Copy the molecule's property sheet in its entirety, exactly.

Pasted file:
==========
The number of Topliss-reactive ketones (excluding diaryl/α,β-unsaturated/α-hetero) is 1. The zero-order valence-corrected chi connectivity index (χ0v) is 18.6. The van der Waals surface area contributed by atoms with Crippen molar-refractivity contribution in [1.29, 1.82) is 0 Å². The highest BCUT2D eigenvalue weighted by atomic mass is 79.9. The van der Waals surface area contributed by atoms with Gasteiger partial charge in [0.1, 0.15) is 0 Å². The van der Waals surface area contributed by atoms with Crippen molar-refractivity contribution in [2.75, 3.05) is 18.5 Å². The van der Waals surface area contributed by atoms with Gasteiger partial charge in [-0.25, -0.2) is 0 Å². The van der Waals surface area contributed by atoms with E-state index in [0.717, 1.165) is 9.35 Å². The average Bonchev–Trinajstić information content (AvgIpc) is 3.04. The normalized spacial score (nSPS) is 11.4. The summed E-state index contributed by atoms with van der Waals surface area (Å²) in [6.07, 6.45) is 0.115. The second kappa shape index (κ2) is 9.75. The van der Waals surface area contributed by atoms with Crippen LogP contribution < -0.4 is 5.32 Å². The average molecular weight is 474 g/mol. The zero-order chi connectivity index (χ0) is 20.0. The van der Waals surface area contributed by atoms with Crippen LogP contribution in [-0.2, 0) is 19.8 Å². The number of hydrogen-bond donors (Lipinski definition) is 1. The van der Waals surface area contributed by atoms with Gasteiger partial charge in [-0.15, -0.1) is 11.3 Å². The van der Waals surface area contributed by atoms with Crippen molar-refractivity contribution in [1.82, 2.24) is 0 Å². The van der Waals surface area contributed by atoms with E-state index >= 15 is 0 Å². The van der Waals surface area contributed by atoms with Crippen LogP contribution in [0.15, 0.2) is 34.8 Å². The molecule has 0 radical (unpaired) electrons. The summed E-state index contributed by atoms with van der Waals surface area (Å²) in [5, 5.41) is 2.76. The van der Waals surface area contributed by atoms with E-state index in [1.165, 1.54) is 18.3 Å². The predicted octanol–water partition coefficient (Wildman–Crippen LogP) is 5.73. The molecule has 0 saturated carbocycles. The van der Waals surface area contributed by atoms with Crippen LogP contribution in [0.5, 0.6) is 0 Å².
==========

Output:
The number of Topliss-reactive ketones (excluding diaryl/α,β-unsaturated/α-hetero) is 1. The zero-order valence-corrected chi connectivity index (χ0v) is 18.6. The van der Waals surface area contributed by atoms with Crippen molar-refractivity contribution in [1.29, 1.82) is 0 Å². The highest BCUT2D eigenvalue weighted by atomic mass is 79.9. The van der Waals surface area contributed by atoms with Gasteiger partial charge in [0.1, 0.15) is 0 Å². The van der Waals surface area contributed by atoms with Crippen molar-refractivity contribution in [2.75, 3.05) is 18.5 Å². The van der Waals surface area contributed by atoms with Gasteiger partial charge in [-0.25, -0.2) is 0 Å². The van der Waals surface area contributed by atoms with E-state index in [0.717, 1.165) is 9.35 Å². The average Bonchev–Trinajstić information content (AvgIpc) is 3.04. The normalized spacial score (nSPS) is 11.4. The summed E-state index contributed by atoms with van der Waals surface area (Å²) in [6.07, 6.45) is 0.115. The second kappa shape index (κ2) is 9.75. The van der Waals surface area contributed by atoms with Crippen LogP contribution < -0.4 is 5.32 Å². The average molecular weight is 474 g/mol. The zero-order chi connectivity index (χ0) is 20.0. The van der Waals surface area contributed by atoms with Crippen LogP contribution in [-0.2, 0) is 19.8 Å². The number of hydrogen-bond donors (Lipinski definition) is 1. The van der Waals surface area contributed by atoms with Gasteiger partial charge in [-0.15, -0.1) is 11.3 Å². The van der Waals surface area contributed by atoms with Crippen molar-refractivity contribution in [1.82, 2.24) is 0 Å². The van der Waals surface area contributed by atoms with E-state index >= 15 is 0 Å². The van der Waals surface area contributed by atoms with Crippen LogP contribution in [0.15, 0.2) is 34.8 Å². The molecule has 0 radical (unpaired) electrons. The summed E-state index contributed by atoms with van der Waals surface area (Å²) in [5, 5.41) is 2.76. The van der Waals surface area contributed by atoms with E-state index in [1.165, 1.54) is 18.3 Å². The predicted octanol–water partition coefficient (Wildman–Crippen LogP) is 5.73. The molecule has 0 saturated carbocycles. The van der Waals surface area contributed by atoms with Crippen LogP contribution in [0.5, 0.6) is 0 Å².